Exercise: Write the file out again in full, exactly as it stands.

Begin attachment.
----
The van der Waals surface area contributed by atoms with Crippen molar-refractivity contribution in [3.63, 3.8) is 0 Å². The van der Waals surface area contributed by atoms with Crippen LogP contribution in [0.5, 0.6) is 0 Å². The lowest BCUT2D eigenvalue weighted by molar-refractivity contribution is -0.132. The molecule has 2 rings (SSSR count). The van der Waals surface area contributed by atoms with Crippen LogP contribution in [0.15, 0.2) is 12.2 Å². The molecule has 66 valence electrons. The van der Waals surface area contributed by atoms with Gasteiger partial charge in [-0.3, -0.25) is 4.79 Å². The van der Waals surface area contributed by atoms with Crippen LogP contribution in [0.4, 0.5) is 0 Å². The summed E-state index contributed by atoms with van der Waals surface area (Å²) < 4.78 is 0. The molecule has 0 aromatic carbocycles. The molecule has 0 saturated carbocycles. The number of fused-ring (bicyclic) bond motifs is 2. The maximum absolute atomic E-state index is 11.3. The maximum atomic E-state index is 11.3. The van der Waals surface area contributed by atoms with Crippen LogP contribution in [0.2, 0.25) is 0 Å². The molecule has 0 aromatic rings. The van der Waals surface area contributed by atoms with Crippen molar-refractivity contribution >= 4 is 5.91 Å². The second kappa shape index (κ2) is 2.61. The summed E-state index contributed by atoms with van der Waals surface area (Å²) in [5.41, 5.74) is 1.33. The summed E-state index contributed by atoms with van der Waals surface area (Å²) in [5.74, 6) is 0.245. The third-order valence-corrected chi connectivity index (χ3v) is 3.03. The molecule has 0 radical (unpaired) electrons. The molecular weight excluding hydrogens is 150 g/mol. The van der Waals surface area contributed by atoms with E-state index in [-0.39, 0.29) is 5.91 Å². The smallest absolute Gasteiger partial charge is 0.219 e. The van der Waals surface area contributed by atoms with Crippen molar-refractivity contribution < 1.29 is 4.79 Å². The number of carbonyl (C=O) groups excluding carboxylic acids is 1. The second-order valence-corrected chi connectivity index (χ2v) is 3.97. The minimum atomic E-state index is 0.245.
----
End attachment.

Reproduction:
The van der Waals surface area contributed by atoms with Crippen molar-refractivity contribution in [3.63, 3.8) is 0 Å². The van der Waals surface area contributed by atoms with Crippen LogP contribution in [0.5, 0.6) is 0 Å². The lowest BCUT2D eigenvalue weighted by molar-refractivity contribution is -0.132. The molecule has 2 rings (SSSR count). The van der Waals surface area contributed by atoms with Crippen LogP contribution in [0.15, 0.2) is 12.2 Å². The molecule has 66 valence electrons. The van der Waals surface area contributed by atoms with Gasteiger partial charge in [-0.3, -0.25) is 4.79 Å². The van der Waals surface area contributed by atoms with Crippen LogP contribution in [0.4, 0.5) is 0 Å². The summed E-state index contributed by atoms with van der Waals surface area (Å²) < 4.78 is 0. The molecule has 0 aromatic carbocycles. The molecule has 0 saturated carbocycles. The number of fused-ring (bicyclic) bond motifs is 2. The maximum absolute atomic E-state index is 11.3. The maximum atomic E-state index is 11.3. The van der Waals surface area contributed by atoms with Crippen LogP contribution in [0.2, 0.25) is 0 Å². The molecule has 0 aromatic rings. The van der Waals surface area contributed by atoms with Crippen molar-refractivity contribution >= 4 is 5.91 Å². The second kappa shape index (κ2) is 2.61. The summed E-state index contributed by atoms with van der Waals surface area (Å²) in [5.41, 5.74) is 1.33. The summed E-state index contributed by atoms with van der Waals surface area (Å²) in [5.74, 6) is 0.245. The third-order valence-corrected chi connectivity index (χ3v) is 3.03. The molecule has 0 radical (unpaired) electrons. The molecular weight excluding hydrogens is 150 g/mol. The van der Waals surface area contributed by atoms with E-state index in [-0.39, 0.29) is 5.91 Å². The smallest absolute Gasteiger partial charge is 0.219 e. The van der Waals surface area contributed by atoms with Crippen molar-refractivity contribution < 1.29 is 4.79 Å². The number of carbonyl (C=O) groups excluding carboxylic acids is 1. The second-order valence-corrected chi connectivity index (χ2v) is 3.97. The minimum atomic E-state index is 0.245.